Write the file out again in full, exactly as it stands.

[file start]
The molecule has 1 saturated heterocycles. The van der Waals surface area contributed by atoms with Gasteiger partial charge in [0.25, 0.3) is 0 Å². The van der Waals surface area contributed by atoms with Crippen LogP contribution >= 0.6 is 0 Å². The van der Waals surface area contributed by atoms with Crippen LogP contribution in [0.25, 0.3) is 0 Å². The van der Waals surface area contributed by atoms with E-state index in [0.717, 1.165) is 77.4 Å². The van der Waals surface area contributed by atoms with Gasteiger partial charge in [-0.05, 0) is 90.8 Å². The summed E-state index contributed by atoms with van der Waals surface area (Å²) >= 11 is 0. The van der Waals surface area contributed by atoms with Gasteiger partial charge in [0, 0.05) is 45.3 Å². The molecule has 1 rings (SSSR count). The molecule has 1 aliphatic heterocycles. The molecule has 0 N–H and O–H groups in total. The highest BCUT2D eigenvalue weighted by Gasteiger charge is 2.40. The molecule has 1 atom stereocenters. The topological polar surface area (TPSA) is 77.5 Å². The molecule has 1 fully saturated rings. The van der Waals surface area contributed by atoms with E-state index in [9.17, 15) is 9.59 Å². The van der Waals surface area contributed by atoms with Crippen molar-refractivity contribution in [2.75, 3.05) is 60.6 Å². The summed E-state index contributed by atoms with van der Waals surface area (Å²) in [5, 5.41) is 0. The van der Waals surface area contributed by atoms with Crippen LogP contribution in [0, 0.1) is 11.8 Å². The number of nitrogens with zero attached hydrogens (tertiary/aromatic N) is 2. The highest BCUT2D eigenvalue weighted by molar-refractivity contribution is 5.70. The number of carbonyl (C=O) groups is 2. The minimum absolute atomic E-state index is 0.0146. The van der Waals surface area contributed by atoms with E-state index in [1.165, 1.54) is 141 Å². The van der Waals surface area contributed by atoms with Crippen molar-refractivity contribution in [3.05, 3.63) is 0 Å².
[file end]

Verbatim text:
The molecule has 1 saturated heterocycles. The van der Waals surface area contributed by atoms with Gasteiger partial charge in [0.25, 0.3) is 0 Å². The van der Waals surface area contributed by atoms with Crippen LogP contribution >= 0.6 is 0 Å². The van der Waals surface area contributed by atoms with Crippen LogP contribution in [0.25, 0.3) is 0 Å². The van der Waals surface area contributed by atoms with E-state index in [0.717, 1.165) is 77.4 Å². The van der Waals surface area contributed by atoms with Gasteiger partial charge in [-0.05, 0) is 90.8 Å². The summed E-state index contributed by atoms with van der Waals surface area (Å²) >= 11 is 0. The van der Waals surface area contributed by atoms with Gasteiger partial charge in [0, 0.05) is 45.3 Å². The molecule has 1 rings (SSSR count). The molecule has 1 aliphatic heterocycles. The molecule has 0 N–H and O–H groups in total. The highest BCUT2D eigenvalue weighted by Gasteiger charge is 2.40. The molecule has 1 atom stereocenters. The topological polar surface area (TPSA) is 77.5 Å². The molecule has 1 fully saturated rings. The van der Waals surface area contributed by atoms with E-state index in [9.17, 15) is 9.59 Å². The van der Waals surface area contributed by atoms with Crippen molar-refractivity contribution in [2.75, 3.05) is 60.6 Å². The summed E-state index contributed by atoms with van der Waals surface area (Å²) in [5, 5.41) is 0. The van der Waals surface area contributed by atoms with Crippen LogP contribution in [0, 0.1) is 11.8 Å². The number of nitrogens with zero attached hydrogens (tertiary/aromatic N) is 2. The highest BCUT2D eigenvalue weighted by molar-refractivity contribution is 5.70. The number of carbonyl (C=O) groups is 2. The minimum absolute atomic E-state index is 0.0146. The van der Waals surface area contributed by atoms with E-state index in [1.165, 1.54) is 141 Å². The van der Waals surface area contributed by atoms with Crippen molar-refractivity contribution in [3.05, 3.63) is 0 Å².